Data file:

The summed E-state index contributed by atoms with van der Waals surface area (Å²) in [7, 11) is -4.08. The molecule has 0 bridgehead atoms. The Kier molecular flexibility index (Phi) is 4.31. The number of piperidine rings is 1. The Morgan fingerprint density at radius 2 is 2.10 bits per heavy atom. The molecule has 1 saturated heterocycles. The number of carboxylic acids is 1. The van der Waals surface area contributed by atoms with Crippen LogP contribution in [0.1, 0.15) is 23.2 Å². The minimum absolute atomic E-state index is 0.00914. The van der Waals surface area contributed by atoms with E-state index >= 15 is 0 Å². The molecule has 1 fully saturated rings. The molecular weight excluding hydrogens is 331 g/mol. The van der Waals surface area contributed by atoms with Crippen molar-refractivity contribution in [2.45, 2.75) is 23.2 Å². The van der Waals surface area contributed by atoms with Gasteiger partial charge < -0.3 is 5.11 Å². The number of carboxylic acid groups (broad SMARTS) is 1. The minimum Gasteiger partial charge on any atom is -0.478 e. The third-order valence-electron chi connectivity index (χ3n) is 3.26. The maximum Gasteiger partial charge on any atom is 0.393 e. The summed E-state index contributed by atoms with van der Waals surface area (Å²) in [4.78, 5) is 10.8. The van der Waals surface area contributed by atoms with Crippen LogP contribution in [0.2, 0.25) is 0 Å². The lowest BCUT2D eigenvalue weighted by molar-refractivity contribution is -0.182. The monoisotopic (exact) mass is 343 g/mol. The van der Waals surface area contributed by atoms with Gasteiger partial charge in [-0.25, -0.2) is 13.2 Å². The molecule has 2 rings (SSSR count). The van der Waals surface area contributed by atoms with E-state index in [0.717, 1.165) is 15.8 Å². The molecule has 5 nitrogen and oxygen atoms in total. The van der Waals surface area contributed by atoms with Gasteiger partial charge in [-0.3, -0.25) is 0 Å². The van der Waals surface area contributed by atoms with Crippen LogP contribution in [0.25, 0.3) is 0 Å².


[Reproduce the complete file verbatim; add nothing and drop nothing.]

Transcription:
The summed E-state index contributed by atoms with van der Waals surface area (Å²) in [7, 11) is -4.08. The molecule has 0 bridgehead atoms. The Kier molecular flexibility index (Phi) is 4.31. The number of piperidine rings is 1. The Morgan fingerprint density at radius 2 is 2.10 bits per heavy atom. The molecule has 1 saturated heterocycles. The number of carboxylic acids is 1. The van der Waals surface area contributed by atoms with Crippen LogP contribution in [0.1, 0.15) is 23.2 Å². The minimum absolute atomic E-state index is 0.00914. The van der Waals surface area contributed by atoms with E-state index >= 15 is 0 Å². The molecule has 1 fully saturated rings. The molecular weight excluding hydrogens is 331 g/mol. The van der Waals surface area contributed by atoms with Crippen molar-refractivity contribution in [2.45, 2.75) is 23.2 Å². The van der Waals surface area contributed by atoms with Gasteiger partial charge < -0.3 is 5.11 Å². The number of carboxylic acid groups (broad SMARTS) is 1. The minimum Gasteiger partial charge on any atom is -0.478 e. The third-order valence-electron chi connectivity index (χ3n) is 3.26. The maximum Gasteiger partial charge on any atom is 0.393 e. The summed E-state index contributed by atoms with van der Waals surface area (Å²) in [4.78, 5) is 10.8. The van der Waals surface area contributed by atoms with Crippen LogP contribution in [0.2, 0.25) is 0 Å². The lowest BCUT2D eigenvalue weighted by molar-refractivity contribution is -0.182. The monoisotopic (exact) mass is 343 g/mol. The van der Waals surface area contributed by atoms with Gasteiger partial charge in [-0.25, -0.2) is 13.2 Å². The molecule has 2 rings (SSSR count). The van der Waals surface area contributed by atoms with E-state index in [0.717, 1.165) is 15.8 Å². The molecule has 5 nitrogen and oxygen atoms in total. The van der Waals surface area contributed by atoms with Gasteiger partial charge in [-0.3, -0.25) is 0 Å². The van der Waals surface area contributed by atoms with Crippen LogP contribution in [0.25, 0.3) is 0 Å².